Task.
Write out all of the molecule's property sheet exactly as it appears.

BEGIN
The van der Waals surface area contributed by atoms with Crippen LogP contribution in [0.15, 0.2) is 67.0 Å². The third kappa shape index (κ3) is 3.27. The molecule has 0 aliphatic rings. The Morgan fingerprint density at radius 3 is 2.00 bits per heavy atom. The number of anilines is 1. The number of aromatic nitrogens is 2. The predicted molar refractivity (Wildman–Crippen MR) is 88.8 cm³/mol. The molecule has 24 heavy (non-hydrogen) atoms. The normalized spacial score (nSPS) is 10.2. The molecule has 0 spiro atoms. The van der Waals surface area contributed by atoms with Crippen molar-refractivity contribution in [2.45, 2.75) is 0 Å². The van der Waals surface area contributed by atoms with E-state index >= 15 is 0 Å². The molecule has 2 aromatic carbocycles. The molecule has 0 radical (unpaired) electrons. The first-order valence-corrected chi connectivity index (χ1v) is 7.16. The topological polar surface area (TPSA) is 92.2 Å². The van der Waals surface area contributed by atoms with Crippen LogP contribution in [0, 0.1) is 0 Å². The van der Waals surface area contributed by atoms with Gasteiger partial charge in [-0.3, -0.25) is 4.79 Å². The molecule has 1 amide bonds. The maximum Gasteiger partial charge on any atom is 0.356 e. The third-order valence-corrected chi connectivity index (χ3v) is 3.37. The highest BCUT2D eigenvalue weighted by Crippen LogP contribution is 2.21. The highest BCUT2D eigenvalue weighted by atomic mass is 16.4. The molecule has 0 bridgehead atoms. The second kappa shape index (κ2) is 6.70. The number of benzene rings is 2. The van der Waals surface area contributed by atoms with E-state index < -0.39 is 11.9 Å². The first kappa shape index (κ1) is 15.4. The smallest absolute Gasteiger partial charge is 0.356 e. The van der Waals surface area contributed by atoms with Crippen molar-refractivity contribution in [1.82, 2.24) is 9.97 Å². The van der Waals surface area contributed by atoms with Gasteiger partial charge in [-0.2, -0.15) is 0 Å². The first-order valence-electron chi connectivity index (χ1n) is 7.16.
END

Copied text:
The van der Waals surface area contributed by atoms with Crippen LogP contribution in [0.15, 0.2) is 67.0 Å². The third kappa shape index (κ3) is 3.27. The molecule has 0 aliphatic rings. The Morgan fingerprint density at radius 3 is 2.00 bits per heavy atom. The number of anilines is 1. The number of aromatic nitrogens is 2. The predicted molar refractivity (Wildman–Crippen MR) is 88.8 cm³/mol. The molecule has 24 heavy (non-hydrogen) atoms. The normalized spacial score (nSPS) is 10.2. The molecule has 0 spiro atoms. The van der Waals surface area contributed by atoms with Crippen molar-refractivity contribution in [2.45, 2.75) is 0 Å². The van der Waals surface area contributed by atoms with E-state index >= 15 is 0 Å². The molecule has 2 aromatic carbocycles. The molecule has 0 radical (unpaired) electrons. The first-order valence-corrected chi connectivity index (χ1v) is 7.16. The topological polar surface area (TPSA) is 92.2 Å². The van der Waals surface area contributed by atoms with Crippen LogP contribution in [0, 0.1) is 0 Å². The van der Waals surface area contributed by atoms with Gasteiger partial charge in [-0.3, -0.25) is 4.79 Å². The molecule has 1 amide bonds. The maximum Gasteiger partial charge on any atom is 0.356 e. The third-order valence-corrected chi connectivity index (χ3v) is 3.37. The highest BCUT2D eigenvalue weighted by Crippen LogP contribution is 2.21. The highest BCUT2D eigenvalue weighted by atomic mass is 16.4. The molecule has 0 bridgehead atoms. The second kappa shape index (κ2) is 6.70. The number of benzene rings is 2. The van der Waals surface area contributed by atoms with E-state index < -0.39 is 11.9 Å². The first kappa shape index (κ1) is 15.4. The smallest absolute Gasteiger partial charge is 0.356 e. The van der Waals surface area contributed by atoms with Crippen molar-refractivity contribution in [1.82, 2.24) is 9.97 Å². The van der Waals surface area contributed by atoms with Gasteiger partial charge in [-0.2, -0.15) is 0 Å². The first-order valence-electron chi connectivity index (χ1n) is 7.16.